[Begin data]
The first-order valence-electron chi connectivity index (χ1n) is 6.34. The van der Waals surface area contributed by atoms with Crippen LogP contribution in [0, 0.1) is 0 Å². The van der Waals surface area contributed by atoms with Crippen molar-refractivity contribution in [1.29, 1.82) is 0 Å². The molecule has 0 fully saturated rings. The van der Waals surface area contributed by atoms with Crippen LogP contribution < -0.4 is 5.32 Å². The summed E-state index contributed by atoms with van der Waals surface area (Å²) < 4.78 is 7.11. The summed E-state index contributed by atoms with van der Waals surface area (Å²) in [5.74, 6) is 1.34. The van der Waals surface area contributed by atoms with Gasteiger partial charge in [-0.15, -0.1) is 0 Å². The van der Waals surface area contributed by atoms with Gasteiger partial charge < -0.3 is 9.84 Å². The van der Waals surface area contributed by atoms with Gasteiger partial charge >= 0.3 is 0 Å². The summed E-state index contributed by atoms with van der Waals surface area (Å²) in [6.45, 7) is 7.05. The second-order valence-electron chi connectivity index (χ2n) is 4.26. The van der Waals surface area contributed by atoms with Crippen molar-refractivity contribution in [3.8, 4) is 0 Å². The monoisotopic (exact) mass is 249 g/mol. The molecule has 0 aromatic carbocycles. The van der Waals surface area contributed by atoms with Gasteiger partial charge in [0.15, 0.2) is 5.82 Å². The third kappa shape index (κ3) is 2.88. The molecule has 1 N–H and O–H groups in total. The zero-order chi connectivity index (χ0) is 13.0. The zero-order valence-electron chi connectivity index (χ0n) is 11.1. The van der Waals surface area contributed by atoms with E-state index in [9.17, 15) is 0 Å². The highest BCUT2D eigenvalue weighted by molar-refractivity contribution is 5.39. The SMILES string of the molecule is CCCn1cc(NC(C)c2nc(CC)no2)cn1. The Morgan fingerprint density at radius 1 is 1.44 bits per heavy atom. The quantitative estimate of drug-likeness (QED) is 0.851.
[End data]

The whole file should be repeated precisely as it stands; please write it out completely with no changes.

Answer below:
The first-order valence-electron chi connectivity index (χ1n) is 6.34. The van der Waals surface area contributed by atoms with Crippen LogP contribution in [0, 0.1) is 0 Å². The van der Waals surface area contributed by atoms with Crippen molar-refractivity contribution in [1.29, 1.82) is 0 Å². The molecule has 0 fully saturated rings. The van der Waals surface area contributed by atoms with Crippen LogP contribution < -0.4 is 5.32 Å². The summed E-state index contributed by atoms with van der Waals surface area (Å²) < 4.78 is 7.11. The summed E-state index contributed by atoms with van der Waals surface area (Å²) in [5.74, 6) is 1.34. The van der Waals surface area contributed by atoms with Gasteiger partial charge in [-0.15, -0.1) is 0 Å². The van der Waals surface area contributed by atoms with Gasteiger partial charge < -0.3 is 9.84 Å². The van der Waals surface area contributed by atoms with Gasteiger partial charge >= 0.3 is 0 Å². The summed E-state index contributed by atoms with van der Waals surface area (Å²) in [6.45, 7) is 7.05. The second-order valence-electron chi connectivity index (χ2n) is 4.26. The van der Waals surface area contributed by atoms with Crippen molar-refractivity contribution in [3.8, 4) is 0 Å². The monoisotopic (exact) mass is 249 g/mol. The molecule has 0 aromatic carbocycles. The van der Waals surface area contributed by atoms with Gasteiger partial charge in [0.15, 0.2) is 5.82 Å². The third kappa shape index (κ3) is 2.88. The molecule has 1 N–H and O–H groups in total. The zero-order chi connectivity index (χ0) is 13.0. The zero-order valence-electron chi connectivity index (χ0n) is 11.1. The van der Waals surface area contributed by atoms with E-state index in [9.17, 15) is 0 Å². The highest BCUT2D eigenvalue weighted by molar-refractivity contribution is 5.39. The SMILES string of the molecule is CCCn1cc(NC(C)c2nc(CC)no2)cn1. The Morgan fingerprint density at radius 1 is 1.44 bits per heavy atom. The quantitative estimate of drug-likeness (QED) is 0.851.